I have a few theories about that. First – I don’t think that attribution was particularly important to many people. Other scholars have written about this compellingly, that the fixation on authorship grows out of commercial concerns (whose name is on the book?); elitism (there’s a great story in Castiglione’s The Courtier about the group suddenly changing its mind about the quality of a motet when they are told it’s by Josquin); and even the growing sense of the self as the artisan/merchant middle classes begin to grow in power. Second – if the composers of those pieces were nuns, they would have been less likely to claim authorship as part of their socialisation into the religious collective. The loss of self and the absence of identity was an important concept that could be embraced or imposed on individual nuns. Third – if these manuscripts are part of a reclamation effort after the 1557 flood (which is my best guess at the moment) then attributions might have been lost when existing copies were damaged. The Lamentations manuscript is also almost entirely unattributed (only the set by Thomas Crecquillon is labelled), and that cannot necessarily be explained by the first two theories here.
The take away, I guess, is that we cannot assume, looking at music from the Renaissance, that anonymity means the music isn’t worth recovering. My colleague Lisa Colton reminds me that anonymity is much more prevalent in what remains to us of medieval music, and audiences/scholars/musicians don’t really have a problem with that. Only when we get to a period in which authorship is a useful criterion for creating context for audiences does it seem to matter. I’d like to help audiences challenge that, but I want to do so by creating an alternative context for the music – cultural, historical, even personal – so that listeners don’t feel completely without an anchor for understanding what they are listening to.
Much of the early music that’s been recorded has featured male-only ensembles performing works for lower voices – works with a connection to monasteries and foundations connected with them. Is there a similarly extensive repertoire for female voices out there waiting to be rediscovered?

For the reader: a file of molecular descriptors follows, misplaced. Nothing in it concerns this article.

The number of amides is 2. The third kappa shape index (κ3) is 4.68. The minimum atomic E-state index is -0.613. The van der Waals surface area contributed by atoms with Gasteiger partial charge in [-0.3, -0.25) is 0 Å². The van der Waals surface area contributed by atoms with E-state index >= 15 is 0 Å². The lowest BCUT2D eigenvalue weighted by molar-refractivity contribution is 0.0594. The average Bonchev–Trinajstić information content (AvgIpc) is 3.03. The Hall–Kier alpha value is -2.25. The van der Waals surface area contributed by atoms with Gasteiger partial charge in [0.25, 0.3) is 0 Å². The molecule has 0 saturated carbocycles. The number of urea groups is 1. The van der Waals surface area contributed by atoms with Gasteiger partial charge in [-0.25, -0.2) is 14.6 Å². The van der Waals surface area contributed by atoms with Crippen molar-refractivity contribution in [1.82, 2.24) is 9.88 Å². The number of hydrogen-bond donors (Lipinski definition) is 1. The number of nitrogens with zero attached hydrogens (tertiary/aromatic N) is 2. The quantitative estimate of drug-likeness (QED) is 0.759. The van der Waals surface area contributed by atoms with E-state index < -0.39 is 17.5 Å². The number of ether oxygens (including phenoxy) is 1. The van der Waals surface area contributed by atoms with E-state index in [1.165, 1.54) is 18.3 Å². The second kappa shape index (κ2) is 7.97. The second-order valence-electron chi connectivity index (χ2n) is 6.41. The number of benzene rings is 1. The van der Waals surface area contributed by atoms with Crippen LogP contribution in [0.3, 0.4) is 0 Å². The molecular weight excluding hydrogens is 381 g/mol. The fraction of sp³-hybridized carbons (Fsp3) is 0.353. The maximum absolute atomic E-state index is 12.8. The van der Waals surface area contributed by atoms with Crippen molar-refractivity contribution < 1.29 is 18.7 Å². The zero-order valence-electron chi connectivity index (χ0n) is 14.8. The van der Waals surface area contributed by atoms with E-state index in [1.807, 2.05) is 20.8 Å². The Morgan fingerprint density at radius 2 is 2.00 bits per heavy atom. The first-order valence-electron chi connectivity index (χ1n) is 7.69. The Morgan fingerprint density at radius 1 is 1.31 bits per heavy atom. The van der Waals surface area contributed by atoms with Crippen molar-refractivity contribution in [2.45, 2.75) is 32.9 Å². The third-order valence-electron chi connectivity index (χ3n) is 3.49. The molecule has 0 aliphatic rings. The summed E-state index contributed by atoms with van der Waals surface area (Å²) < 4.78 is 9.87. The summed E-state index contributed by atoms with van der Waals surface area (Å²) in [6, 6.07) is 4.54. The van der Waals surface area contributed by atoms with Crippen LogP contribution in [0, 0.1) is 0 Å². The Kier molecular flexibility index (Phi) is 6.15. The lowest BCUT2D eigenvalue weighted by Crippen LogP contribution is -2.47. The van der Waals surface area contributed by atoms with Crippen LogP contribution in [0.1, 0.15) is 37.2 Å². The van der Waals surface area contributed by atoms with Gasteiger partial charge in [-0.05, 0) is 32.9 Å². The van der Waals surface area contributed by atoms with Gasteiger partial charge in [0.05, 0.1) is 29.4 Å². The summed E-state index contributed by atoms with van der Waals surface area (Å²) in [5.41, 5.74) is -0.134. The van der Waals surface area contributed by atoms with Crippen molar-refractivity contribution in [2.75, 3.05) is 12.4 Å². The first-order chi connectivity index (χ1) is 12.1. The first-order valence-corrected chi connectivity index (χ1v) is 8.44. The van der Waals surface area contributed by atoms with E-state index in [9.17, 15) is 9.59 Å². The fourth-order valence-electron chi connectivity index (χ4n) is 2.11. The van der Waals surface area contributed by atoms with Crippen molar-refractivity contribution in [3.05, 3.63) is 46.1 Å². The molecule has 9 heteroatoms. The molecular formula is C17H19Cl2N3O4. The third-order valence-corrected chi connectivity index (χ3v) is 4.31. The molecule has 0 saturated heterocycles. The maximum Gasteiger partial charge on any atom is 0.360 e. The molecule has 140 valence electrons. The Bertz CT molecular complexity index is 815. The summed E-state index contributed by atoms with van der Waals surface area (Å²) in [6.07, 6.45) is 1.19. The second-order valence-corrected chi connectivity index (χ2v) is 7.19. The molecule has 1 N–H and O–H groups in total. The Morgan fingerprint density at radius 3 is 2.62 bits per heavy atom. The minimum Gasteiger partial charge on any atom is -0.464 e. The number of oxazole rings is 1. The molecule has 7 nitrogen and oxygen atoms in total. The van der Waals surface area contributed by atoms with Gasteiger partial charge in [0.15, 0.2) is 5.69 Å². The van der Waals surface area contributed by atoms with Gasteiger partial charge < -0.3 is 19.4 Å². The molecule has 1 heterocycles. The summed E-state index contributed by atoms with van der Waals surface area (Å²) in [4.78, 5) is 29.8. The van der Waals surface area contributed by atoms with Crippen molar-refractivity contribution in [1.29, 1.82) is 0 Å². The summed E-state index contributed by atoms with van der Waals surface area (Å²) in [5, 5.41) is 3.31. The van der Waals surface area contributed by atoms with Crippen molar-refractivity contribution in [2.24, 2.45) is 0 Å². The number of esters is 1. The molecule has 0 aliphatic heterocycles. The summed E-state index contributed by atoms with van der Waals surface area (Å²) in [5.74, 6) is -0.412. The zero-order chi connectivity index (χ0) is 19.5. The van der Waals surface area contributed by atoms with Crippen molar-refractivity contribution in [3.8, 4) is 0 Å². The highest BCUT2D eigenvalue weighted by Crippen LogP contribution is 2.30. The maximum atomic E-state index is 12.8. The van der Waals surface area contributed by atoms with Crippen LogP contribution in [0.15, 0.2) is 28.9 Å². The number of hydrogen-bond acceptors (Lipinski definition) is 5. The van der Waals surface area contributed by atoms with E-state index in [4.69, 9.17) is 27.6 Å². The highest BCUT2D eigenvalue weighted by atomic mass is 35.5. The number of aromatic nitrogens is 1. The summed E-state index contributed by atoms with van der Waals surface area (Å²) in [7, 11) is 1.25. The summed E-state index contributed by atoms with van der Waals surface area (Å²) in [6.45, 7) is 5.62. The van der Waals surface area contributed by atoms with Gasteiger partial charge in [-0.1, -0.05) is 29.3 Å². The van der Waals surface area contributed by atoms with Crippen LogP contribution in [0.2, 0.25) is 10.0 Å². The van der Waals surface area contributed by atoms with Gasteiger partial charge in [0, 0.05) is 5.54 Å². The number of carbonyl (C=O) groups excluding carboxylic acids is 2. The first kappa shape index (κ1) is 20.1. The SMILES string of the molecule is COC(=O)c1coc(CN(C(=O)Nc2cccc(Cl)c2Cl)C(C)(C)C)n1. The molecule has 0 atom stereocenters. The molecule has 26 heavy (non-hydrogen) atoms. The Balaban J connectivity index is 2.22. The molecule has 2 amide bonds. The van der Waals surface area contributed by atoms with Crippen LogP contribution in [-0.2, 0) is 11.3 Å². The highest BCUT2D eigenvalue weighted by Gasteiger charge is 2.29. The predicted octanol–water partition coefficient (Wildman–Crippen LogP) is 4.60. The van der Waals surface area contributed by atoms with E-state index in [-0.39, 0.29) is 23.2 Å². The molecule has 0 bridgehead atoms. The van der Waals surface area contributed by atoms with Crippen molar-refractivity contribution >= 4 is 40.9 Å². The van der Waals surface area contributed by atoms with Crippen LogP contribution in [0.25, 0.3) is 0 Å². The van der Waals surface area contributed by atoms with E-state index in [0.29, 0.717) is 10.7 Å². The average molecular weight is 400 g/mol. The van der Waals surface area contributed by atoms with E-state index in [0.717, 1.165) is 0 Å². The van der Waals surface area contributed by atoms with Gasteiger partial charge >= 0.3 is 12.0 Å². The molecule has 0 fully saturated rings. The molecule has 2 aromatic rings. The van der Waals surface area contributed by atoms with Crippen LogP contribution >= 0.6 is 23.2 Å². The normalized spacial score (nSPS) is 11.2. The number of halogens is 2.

Yes, and no. Yes, it is entirely plausible that manuscripts for which there can be no secure provenance belonged to convents. It’s at least as plausible as them being owned by male institutions, and it’s only mindset that stops us going down that research/performance path. I would hazard that if the manuscripts also contain predominantly anonymous material they may not have received much attention, if any. But also, no, because there is considerable overlap in the repertoire that we know was owned/performed by single-sex ensembles. Verona 761, with its beautiful illuminated medallion of twelve nuns singing a polyphonic Kyrie – which decorates a Kyrie – contains a large proportion of repertoire that is also found in Sistine Chapel manuscripts. Loyset Compere’s Paranymphus salutat virginem, which appears in the Biffoli-Sostegni manuscript, is also in Anne Boleyn’s Music Book and in a number of cathedral manuscripts in Italy and the Czech Republic.
You make mention in passing of Leonora d’Este, a noblewoman, nun and composer. Female composers of the Renaissance era are very hard to find for a number of reasons, not least of which is an apparent tendency for their works to be published anonymously! Do you think they really were vanishingly rare at that time, or have they been buried by history in the intervening centuries?
I think that were probably many more women composers than we can identify now. The fundamental issue (then as now!) was access to musical education, and then access to an outlet for compositions to flourish. The convent was an obvious environment in which a female composer could flourish, if she had access to education – whether that was from another nun or from an external music teacher – but until the end of the sixteenth century, it was unlikely she would be able to put her name to her compositions and have them published. Secular women were less likely to have access to musical education, unless they were sufficiently wealthy (i.e. Leonora de’ Medici) or were part of a musical family (i.e. Francesca Caccini). But really, who knows? There may be many musical daughters of musical families in the ranks of the anonymous composers published in so many sixteenth-century prints. The point, as with sacred music, is that we can’t continue to rule out the possibility.